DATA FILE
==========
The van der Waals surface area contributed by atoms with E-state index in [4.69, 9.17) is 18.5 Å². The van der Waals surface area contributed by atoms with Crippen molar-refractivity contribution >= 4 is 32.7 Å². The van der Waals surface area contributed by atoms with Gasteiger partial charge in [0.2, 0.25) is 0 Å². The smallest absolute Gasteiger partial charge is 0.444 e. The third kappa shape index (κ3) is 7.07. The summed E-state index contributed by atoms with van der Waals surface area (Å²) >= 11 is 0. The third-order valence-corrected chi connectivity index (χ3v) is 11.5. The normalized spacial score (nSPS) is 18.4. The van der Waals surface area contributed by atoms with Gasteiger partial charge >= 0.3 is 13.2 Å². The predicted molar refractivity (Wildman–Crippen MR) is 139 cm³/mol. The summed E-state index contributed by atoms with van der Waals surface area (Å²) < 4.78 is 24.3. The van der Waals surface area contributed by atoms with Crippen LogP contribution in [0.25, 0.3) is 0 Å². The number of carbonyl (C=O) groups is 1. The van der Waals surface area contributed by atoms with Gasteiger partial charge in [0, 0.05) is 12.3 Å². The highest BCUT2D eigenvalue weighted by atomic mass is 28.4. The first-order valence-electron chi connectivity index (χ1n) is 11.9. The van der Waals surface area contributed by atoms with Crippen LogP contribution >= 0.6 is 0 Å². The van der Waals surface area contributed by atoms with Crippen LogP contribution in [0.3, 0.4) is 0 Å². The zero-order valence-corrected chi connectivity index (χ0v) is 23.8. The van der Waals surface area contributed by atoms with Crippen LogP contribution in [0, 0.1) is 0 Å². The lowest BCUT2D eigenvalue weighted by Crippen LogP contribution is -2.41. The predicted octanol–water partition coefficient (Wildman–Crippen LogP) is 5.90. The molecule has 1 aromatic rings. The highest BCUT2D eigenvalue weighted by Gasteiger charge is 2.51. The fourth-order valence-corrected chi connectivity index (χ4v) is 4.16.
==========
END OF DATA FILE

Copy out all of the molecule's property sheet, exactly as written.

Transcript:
The van der Waals surface area contributed by atoms with E-state index in [4.69, 9.17) is 18.5 Å². The van der Waals surface area contributed by atoms with Crippen molar-refractivity contribution >= 4 is 32.7 Å². The van der Waals surface area contributed by atoms with Gasteiger partial charge in [0.2, 0.25) is 0 Å². The smallest absolute Gasteiger partial charge is 0.444 e. The third kappa shape index (κ3) is 7.07. The summed E-state index contributed by atoms with van der Waals surface area (Å²) >= 11 is 0. The third-order valence-corrected chi connectivity index (χ3v) is 11.5. The normalized spacial score (nSPS) is 18.4. The van der Waals surface area contributed by atoms with Gasteiger partial charge >= 0.3 is 13.2 Å². The predicted molar refractivity (Wildman–Crippen MR) is 139 cm³/mol. The summed E-state index contributed by atoms with van der Waals surface area (Å²) < 4.78 is 24.3. The van der Waals surface area contributed by atoms with Crippen LogP contribution in [0.25, 0.3) is 0 Å². The number of carbonyl (C=O) groups is 1. The van der Waals surface area contributed by atoms with Gasteiger partial charge in [0, 0.05) is 12.3 Å². The highest BCUT2D eigenvalue weighted by atomic mass is 28.4. The first-order valence-electron chi connectivity index (χ1n) is 11.9. The van der Waals surface area contributed by atoms with Crippen LogP contribution >= 0.6 is 0 Å². The van der Waals surface area contributed by atoms with Crippen LogP contribution in [0.3, 0.4) is 0 Å². The zero-order valence-corrected chi connectivity index (χ0v) is 23.8. The van der Waals surface area contributed by atoms with Crippen LogP contribution in [0, 0.1) is 0 Å². The lowest BCUT2D eigenvalue weighted by Crippen LogP contribution is -2.41. The predicted octanol–water partition coefficient (Wildman–Crippen LogP) is 5.90. The molecule has 1 aromatic rings. The highest BCUT2D eigenvalue weighted by Gasteiger charge is 2.51. The fourth-order valence-corrected chi connectivity index (χ4v) is 4.16.